Trapped by Apollo's unwanted advances, Daphne prays to her father, the river god Peneus, who turns her into a laurel, the tree sacred to Apollo.
It is the first of several unsuccessful or tragic love affairs for Apollo.
A variation is found in The Kingis Quair, a 15th-century poem attributed to James I of Scotland, in which Cupid has three arrows: gold, for a gentle "smiting" that is easily cured; the more compelling silver; and steel, for a love-wound that never heals.
complaining that so small a creature shouldn't cause such painful wounds.
The multiple Cupids frolicking in art are the decorative manifestation of these proliferating loves and desires.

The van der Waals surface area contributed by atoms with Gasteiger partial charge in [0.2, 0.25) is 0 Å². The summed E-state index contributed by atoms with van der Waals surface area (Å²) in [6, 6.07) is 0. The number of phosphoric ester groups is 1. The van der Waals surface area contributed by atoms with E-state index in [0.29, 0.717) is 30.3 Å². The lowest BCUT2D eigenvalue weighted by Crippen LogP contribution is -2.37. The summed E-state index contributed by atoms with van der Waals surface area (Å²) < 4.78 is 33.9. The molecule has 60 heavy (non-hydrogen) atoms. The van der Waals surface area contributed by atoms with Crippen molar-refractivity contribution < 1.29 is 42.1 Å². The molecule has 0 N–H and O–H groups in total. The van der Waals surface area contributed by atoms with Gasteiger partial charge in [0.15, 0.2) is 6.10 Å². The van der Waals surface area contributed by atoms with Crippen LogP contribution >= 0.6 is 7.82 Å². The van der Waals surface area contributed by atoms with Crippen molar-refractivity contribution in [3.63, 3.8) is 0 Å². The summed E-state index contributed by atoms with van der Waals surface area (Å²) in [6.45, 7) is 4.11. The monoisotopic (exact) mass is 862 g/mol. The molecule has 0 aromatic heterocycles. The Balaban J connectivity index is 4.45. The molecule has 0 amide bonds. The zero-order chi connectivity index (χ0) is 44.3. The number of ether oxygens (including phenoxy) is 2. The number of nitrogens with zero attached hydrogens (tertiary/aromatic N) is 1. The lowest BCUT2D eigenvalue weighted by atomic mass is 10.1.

During this time, his iconography acquired the bow and arrow that represent his source of power: a person, or even a deity, who is shot by Cupid's arrow is filled with uncontrollable desire.His symbols are the arrow and torch, "because love wounds and inflames the heart." These attributes and their interpretation were established by late antiquity, as summarized by Isidore of Seville (d. Cupid is also sometimes depicted blindfolded and described as blind, not so much in the sense of sightless—since the sight of the beloved can be a spur to love—as blinkered and arbitrary.As described by Shakespeare in A Midsummer Night's Dream (1590s): Love looks not with the eyes, but with the mind And therefore is winged Cupid painted blind.In contemporary popular culture, Cupid is shown drawing his bow to inspire romantic love, often as an icon of Valentine's Day.The Romans reinterpreted myths and concepts pertaining to the Greek Eros for Cupid in their own literature and art, and medieval and Renaissance mythographers conflate the two freely.Cupid continued to be a popular figure in the Middle Ages, when under Christian influence he often had a dual nature as Heavenly and Earthly love.In the Renaissance, a renewed interest in classical philosophy endowed him with complex allegorical meanings.Venus laughs, and points out the poetic justice: he too is small, and yet delivers the sting of love.The story was first told about Eros in the Idylls of Theocritus (3rd century BC). The untiring deceiver concocted another battle-plan: he lurked beneath the carnations and roses and when a maiden came to pick them, he flew out as a bee and stung her.Cicero, however, says that there were three Cupids, as well as three Venuses: the first Cupid was the son of Mercury and Diana, the second of Mercury and the second Venus, and the third of Mars and the third Venus.This last Cupid was the equivalent of Anteros, "Counter-Love," one of the Erotes, the gods who embody aspects of love.